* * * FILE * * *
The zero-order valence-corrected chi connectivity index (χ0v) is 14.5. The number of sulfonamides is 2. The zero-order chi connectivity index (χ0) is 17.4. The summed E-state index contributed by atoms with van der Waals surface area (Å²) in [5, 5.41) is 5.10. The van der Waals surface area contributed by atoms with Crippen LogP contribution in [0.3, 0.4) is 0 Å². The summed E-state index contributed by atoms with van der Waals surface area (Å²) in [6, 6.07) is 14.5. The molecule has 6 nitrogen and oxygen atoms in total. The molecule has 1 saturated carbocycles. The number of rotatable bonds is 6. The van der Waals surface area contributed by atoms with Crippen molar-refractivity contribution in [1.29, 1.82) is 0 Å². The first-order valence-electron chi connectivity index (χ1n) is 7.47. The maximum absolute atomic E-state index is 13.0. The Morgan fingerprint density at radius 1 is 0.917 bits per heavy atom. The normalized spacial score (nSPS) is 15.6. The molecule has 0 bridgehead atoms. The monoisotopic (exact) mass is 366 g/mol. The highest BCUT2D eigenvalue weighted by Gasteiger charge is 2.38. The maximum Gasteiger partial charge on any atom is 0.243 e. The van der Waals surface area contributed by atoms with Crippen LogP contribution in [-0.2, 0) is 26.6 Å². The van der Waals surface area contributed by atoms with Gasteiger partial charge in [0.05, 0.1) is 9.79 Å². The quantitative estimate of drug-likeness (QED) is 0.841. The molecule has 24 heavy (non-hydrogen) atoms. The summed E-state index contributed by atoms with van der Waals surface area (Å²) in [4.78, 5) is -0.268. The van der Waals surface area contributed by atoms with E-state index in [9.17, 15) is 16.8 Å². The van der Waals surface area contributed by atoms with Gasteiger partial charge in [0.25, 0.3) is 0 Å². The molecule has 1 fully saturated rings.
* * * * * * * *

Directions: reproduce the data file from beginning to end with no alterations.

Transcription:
The zero-order valence-corrected chi connectivity index (χ0v) is 14.5. The number of sulfonamides is 2. The zero-order chi connectivity index (χ0) is 17.4. The summed E-state index contributed by atoms with van der Waals surface area (Å²) in [5, 5.41) is 5.10. The van der Waals surface area contributed by atoms with Crippen LogP contribution in [0.3, 0.4) is 0 Å². The summed E-state index contributed by atoms with van der Waals surface area (Å²) in [6, 6.07) is 14.5. The molecule has 6 nitrogen and oxygen atoms in total. The molecule has 1 saturated carbocycles. The number of rotatable bonds is 6. The van der Waals surface area contributed by atoms with Crippen molar-refractivity contribution in [1.29, 1.82) is 0 Å². The first-order valence-electron chi connectivity index (χ1n) is 7.47. The maximum absolute atomic E-state index is 13.0. The Morgan fingerprint density at radius 1 is 0.917 bits per heavy atom. The normalized spacial score (nSPS) is 15.6. The molecule has 0 bridgehead atoms. The monoisotopic (exact) mass is 366 g/mol. The highest BCUT2D eigenvalue weighted by Gasteiger charge is 2.38. The maximum Gasteiger partial charge on any atom is 0.243 e. The van der Waals surface area contributed by atoms with Crippen LogP contribution in [-0.2, 0) is 26.6 Å². The van der Waals surface area contributed by atoms with Gasteiger partial charge in [0.05, 0.1) is 9.79 Å². The quantitative estimate of drug-likeness (QED) is 0.841. The molecule has 24 heavy (non-hydrogen) atoms. The summed E-state index contributed by atoms with van der Waals surface area (Å²) in [4.78, 5) is -0.268. The van der Waals surface area contributed by atoms with E-state index in [9.17, 15) is 16.8 Å². The van der Waals surface area contributed by atoms with Gasteiger partial charge in [0.25, 0.3) is 0 Å². The molecule has 1 fully saturated rings.